The question has come up with the Florida School Boards Association, too.
“They [school boards] have said they need help. It’s a monumental task, it’s never-ending, and it consumes staff time,” said the association’s executive director, Andrea Messina.
Gov. Ron DeSantis has broadly criticized school protocols that force “kids who aren’t sick” into quarantine due to known exposures to Delta-variant coronavirus.
Removed from classrooms, quarantined students have limited access to instruction because the state no longer funds remote learning — live interaction with teachers via the internet, as was widely done in spring 2020 when schools were closed.
If quarantined, students can continue their education at home by accessing materials online or by taking home a self-guided work packet. This time last school year, schools could provide “innovative” or “hybrid” learning models, giving students interactive access to classrooms and teachers in real time over video conference platforms such as Zoom or Microsoft Teams. This year, those options are not available because the state will not pay districts for offering instruction that way instead of in-person.
Medical professionals stress that students and staff who do not look or feel sick can be infected and contagious. They also say the Delta variant poses a greater risk to younger people than did the original coronavirus.
In Pasco County, Superintendent Browning worries about all that.
“You will have asymptomatic cases in classrooms,” Browning said Tuesday. “That is problematic.”
On Thursday, Pasco convened school principals to discuss what to do about insufficient contact tracing that lets infections to go undetected and spread, said district spokesman Stephen Hegarty. Recruiting more staff is not an option because nurses are in high demand and hard to retain, and the local health department is stretched too thin to help the schools, he said. That means the district will have to be “creative” to do more with the resources it has on hand.
“This is not the school year we prepared for,” Hagerty said. “We are rebuilding the plane while it’s flying.”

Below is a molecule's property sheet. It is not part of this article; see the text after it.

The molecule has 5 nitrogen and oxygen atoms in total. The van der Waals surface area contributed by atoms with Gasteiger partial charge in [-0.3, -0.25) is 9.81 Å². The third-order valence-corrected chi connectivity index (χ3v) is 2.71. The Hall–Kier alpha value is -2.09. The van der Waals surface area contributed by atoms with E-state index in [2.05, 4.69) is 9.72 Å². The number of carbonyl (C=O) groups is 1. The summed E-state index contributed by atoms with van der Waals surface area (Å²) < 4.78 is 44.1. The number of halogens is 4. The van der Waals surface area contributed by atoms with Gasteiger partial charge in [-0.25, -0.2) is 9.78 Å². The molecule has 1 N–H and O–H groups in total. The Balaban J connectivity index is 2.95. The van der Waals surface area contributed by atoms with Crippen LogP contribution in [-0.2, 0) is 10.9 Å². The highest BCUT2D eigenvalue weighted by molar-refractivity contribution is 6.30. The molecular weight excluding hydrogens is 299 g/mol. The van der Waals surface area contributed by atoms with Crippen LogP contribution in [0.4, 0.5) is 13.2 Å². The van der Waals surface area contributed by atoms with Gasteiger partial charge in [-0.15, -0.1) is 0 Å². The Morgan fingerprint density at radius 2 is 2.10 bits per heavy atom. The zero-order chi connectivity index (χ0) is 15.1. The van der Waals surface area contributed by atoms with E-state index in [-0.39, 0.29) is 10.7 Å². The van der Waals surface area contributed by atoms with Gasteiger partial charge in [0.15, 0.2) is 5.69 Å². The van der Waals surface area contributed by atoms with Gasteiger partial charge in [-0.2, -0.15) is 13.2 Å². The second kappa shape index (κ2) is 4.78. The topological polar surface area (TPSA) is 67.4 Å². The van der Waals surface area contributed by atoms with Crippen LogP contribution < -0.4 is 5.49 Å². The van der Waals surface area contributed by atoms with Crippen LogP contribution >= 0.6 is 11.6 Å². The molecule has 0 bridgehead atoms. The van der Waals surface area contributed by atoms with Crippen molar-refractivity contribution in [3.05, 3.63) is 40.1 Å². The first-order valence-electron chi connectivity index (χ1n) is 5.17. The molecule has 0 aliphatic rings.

Hegarty said the district would start issuing COVID data reports on Friday that more accurately represent what is happening in Pasco schools. Through Thursday, the district reported 251 suspected or confirmed infections in students and 105 in employees, with 292 students and five employees quarantined — far from the 1,291 cases Superintendent Browning referenced on Tuesday.
“We have fallen behind [in reporting numbers],” Hegarty conceded. “The grand total will be much higher [today].”
At the FEA, president Andrew Spar said Gov. DeSantis should release $2.3 billion in federal emergency funds intended for Florida schools, rather than tie their hands by banning COVID restrictions, such as mask mandates, they might otherwise employ. He said the money could pay for more testing, upgrades to air-conditioning filtration systems, and additional staff to reduce class sizes and ridership on school buses.
“The governor here is holding billions of federal dollars meant to help these districts,” Spar said. “Thousands are being quarantined, and we’re only two weeks into the school year.”
Through Wednesday, five school districts — Alachua, Broward, Hillsborough, Miami-Dade, and Palm Beach — had voted to defy the governor’s ban on mandatory face masks in hopes of tamping down transmission, despite threats to punish them by defunding their schools and removing elected officials.
The school districts hope a court will find them in compliance because they offer a limited opt-out option for students and staff who document medical necessity, thus not fully mandating masks. DeSantis wants districts to let parents opt out at their discretion. He has argued that masks are unsuitable for young children. The state Board of Education is considering sanctions against Alachua and Broward counties and has not yet addressed the other defiant districts.
Federal authorities have pledged to help school districts that suffer state-imposed penalties.
Meanwhile, trial is set to get underway on Monday in a lawsuit filed by parents of schoolchildren who allege the governor overstepped his authority by implementing a ban on mask mandates in schools.
Our stories may be republished online or in print under Creative Commons license CC BY-NC-ND 4.0. We ask that you edit only for style or to shorten, provide proper attribution and link to our web site. Please see our republishing guidelines for use of photos and graphics.